Democratic Presidential candidate Pete Buttigieg worshiped at Greenleaf Christian Church, a majority black church in Goldsboro, on Sunday.
The church is on the north side of town. Exposed beams of the A frame ceiling show off wooden slats, and the walls are lined with stained glass windows in deep blues and reds. The choir and worship leaders pack a punch when they get cranked up.
It's also the home church of the Reverend William Barber, best known across North Carolina as the leader of the Moral Monday protests against the Republican-led General Assembly. He has since launched the Poor People's campaign, which advocates for the poorest Americans and fights policies he says benefit the wealthy at the expense of the poor. In a separate event after the service, Barber implored Buttigieg to think of the poor.
"America can no longer ignore the central issue of poverty and low wealth," Barber said.
Buttigieg has struggled to gain the support of black primary voters. A recent poll found that just one percent of African Americans in South Carolina support the Mayor from South Bend, Indiana.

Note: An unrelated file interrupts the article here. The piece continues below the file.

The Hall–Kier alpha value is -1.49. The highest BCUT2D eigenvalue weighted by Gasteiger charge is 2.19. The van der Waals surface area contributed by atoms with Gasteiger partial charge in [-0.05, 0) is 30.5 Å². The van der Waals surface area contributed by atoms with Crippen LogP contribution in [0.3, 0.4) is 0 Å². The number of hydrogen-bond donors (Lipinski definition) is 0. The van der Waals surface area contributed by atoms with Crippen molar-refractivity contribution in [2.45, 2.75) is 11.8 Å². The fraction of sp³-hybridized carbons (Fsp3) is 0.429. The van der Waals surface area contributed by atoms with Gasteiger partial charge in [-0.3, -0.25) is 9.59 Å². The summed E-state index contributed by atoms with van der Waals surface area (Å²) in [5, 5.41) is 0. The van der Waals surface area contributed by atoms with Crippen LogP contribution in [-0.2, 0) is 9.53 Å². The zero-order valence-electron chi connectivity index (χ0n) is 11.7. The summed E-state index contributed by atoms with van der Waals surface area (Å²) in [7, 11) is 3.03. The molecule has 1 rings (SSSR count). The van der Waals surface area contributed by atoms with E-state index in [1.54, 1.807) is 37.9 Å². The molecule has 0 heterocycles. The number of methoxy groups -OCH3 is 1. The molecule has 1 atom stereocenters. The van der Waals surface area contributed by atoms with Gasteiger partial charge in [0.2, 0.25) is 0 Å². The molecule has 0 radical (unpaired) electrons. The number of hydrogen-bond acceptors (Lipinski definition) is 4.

With a gaggle of press at the event, Barber took the chance to push his campaign. He often directed the conversation back to how Buttigieg would fight poverty.
"We are here to address poverty and low wealth – I want to make sure the media gets this – as a moral crisis!" Barber said.
Buttigieg picked up where Barber left off. Of the myriad topics he discussed – health care, prison reform, global warming, education, voter suppression – he argued in every case that reducing poverty would help.
"If we think about the moral imperatives that are at stake right now, in an election like this, we have to think about whether we are making ourselves useful to those who are most vulnerable, and those who are most in need," Buttigieg said.
After the service, several parishioners said they were happy that Buttigieg paid them a visit. Although none said that he had secured their vote, many said they would keep a closer eye on his campaign.